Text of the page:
14. What is the largest volcano?
The Mauna Loa volcano in Hawaii holds the title here on Earth. It rises more than 50,000 feet (9.5 miles or 15.2 kilometers) above its base, which sits under the surface of the sea. But thats all volcanic chump change. Olympus Mons on Mars rises 16 miles (26 kilometers) into the Martian sky. Its base would almost cover the entire state of Arizona.

15. What was the deadliest known earthquake?
The worlds deadliest recorded earthquake occurred in 1557 in central China. It struck a region where most people lived in caves carved from soft rock. The dwellings collapsed, killing an estimated 830,000 people. In 1976 another deadly temblor struck Tangshan, China. More than 250,000 people were killed.

16. What was the strongest earthquake in recent times?
A 1960 Chilean earthquake, which occurred off the coast, had a magnitude of 9.6 and broke a fault more than 1,000 miles (1,600 kilometers) long. An earthquake like that under a major city would challenge the best construction techniques.

17. Which earthquake was more catastrophic: Kobe, Japan or Northridge, California?
The 1994 Northridge earthquake had a magnitude of 6.7 and was responsible for approximately 60 deaths, 9,000 injuries and more than $40 billion in damage. The Kobe earthquake of 1995 was magnitude 6.8 and killed 5,530 people. There were 37,000 injuries and more than $100 billion in economic loss.

18. How far is it to the center of the earth?
The distance from the surface of Earth to the center is about 3,963 miles (6,378 kilometers). Much of Earth is fluid. The mostly solid skin of the planet is only 41 miles (66 kilometers) thick thinner than the skin of an apple, relatively speaking.

19. What is the highest mountain?
Climbers who brave Mount Everest in the Nepal-Tibet section of the Himalayas reach 29,035 feet (nearly 9 kilometers) above sea level. Its height was revised upward by 7 feet based on measurements made in 1999 using the satellite-based Global Positioning System.

20. Has the moon always been so close?
It used to be much closer! A billion years ago, the moon was in a tighter orbit, taking just 20 days to go around us and make a month. A day on Earth back then was only 18 hours long. The moon is still moving away about 1.6 inches (4 centimeters) a year. Meanwhile, Earths rotation is slowing down, lengthening our days. In the distant future, a day will be 960 hours long! (Find out why.)

21. Where is the lowest dry point on Earth?
The shore of the Dead Sea in the Middle East is about 1,300 feet (400 meters) below sea level. Not even a close second is Bad Water in Death Valley, Calif., at a mere 282 feet below sea level.

22. Good thing California isnt sinking further, right?
Actually parts of it are, which is so interesting that I snuck this non-question onto the list. In a problem repeated elsewhere in the country, the pumping of natural underground water reservoirs in California is causing the ground to sink up to 4 inches (11 centimeters) per year in places. Water and sewage systems may soon be threatened.

23. What is the longest river?
The Nile River in Africa is 4,160 miles (6,695 kilometers) long.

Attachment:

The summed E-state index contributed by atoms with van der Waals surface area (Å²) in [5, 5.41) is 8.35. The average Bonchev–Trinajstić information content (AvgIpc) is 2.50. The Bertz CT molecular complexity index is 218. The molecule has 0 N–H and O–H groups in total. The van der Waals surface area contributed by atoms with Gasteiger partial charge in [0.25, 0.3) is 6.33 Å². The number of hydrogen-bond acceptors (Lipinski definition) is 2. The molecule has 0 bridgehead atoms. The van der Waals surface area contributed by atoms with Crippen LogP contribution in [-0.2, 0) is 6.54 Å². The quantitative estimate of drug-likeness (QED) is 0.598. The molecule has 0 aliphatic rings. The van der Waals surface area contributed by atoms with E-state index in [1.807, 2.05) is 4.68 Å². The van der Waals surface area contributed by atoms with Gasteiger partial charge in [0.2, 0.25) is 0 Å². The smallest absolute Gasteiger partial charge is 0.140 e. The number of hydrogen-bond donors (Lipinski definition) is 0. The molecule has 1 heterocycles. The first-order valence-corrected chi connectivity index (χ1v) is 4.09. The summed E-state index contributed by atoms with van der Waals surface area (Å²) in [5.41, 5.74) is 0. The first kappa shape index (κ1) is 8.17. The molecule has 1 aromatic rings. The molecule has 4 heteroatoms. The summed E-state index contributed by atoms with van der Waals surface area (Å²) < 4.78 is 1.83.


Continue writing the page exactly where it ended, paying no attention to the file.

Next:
24. What is the most earthquake-prone state in the United States?
Alaska experiences a magnitude 7 earthquake almost every year, and a magnitude 8 or greater earthquake on average every 14 years. Florida and North Dakota get the fewest earthquakes in the states, even fewer than New York.

25. Whats the driest place on Earth?
A place called Arica, in Chile, gets just 0.03 inches (0.76 millimeters) of rain per year. At that rate, it would take a century to fill a coffee cup.

26. What causes a landslide?
Intense rainfall over a short period of time can trigger shallow, fast-moving mud and debris flows. Slow, steady rainfall over a long period of time may trigger deeper, slow-moving landslides. Different materials behave differently, too. Every year as much as $2 billion in landslide damage occurs in the United States. In a record-breaking storm in the San Francisco area in January 1982, some 18,000 debris flows were triggered during a single night! Property damage was over $66 million, and 25 people died.

27. How fast can mud flow?
Debris flows are like mud avalanches that can move at speeds in excess of 100 mph (160 kilometers per hour).

28. Do things inside Earth flow?
You bet. In fact, scientists found in 1999 that molten material in and around Earths core moves in vortices, swirling pockets whose dynamics are similar to tornadoes and hurricanes. And as youll learn later in this list, the planets core moves in other strange ways, too.

29. What is the wettest place on Earth?
Lloro, Colombia, averages 523.6 inches of rainfall a year, or more than 40 feet (13 meters). Thats about 10 times more than fairly wet major cities in Europe or the United States.

30. Does Earth go through phases, like the moon?
From Mars, Earth would be seen to go through distinct phases (just as we see Venus change phases). Earth is inside the orbit of Mars, and as the two planets travel around the sun, sunlight would strike our home planet from different angles during the year. Earth phases can be seen in recent photographs taken by Mars Global Surveyor and the European Mars Express.

31. What is the largest canyon?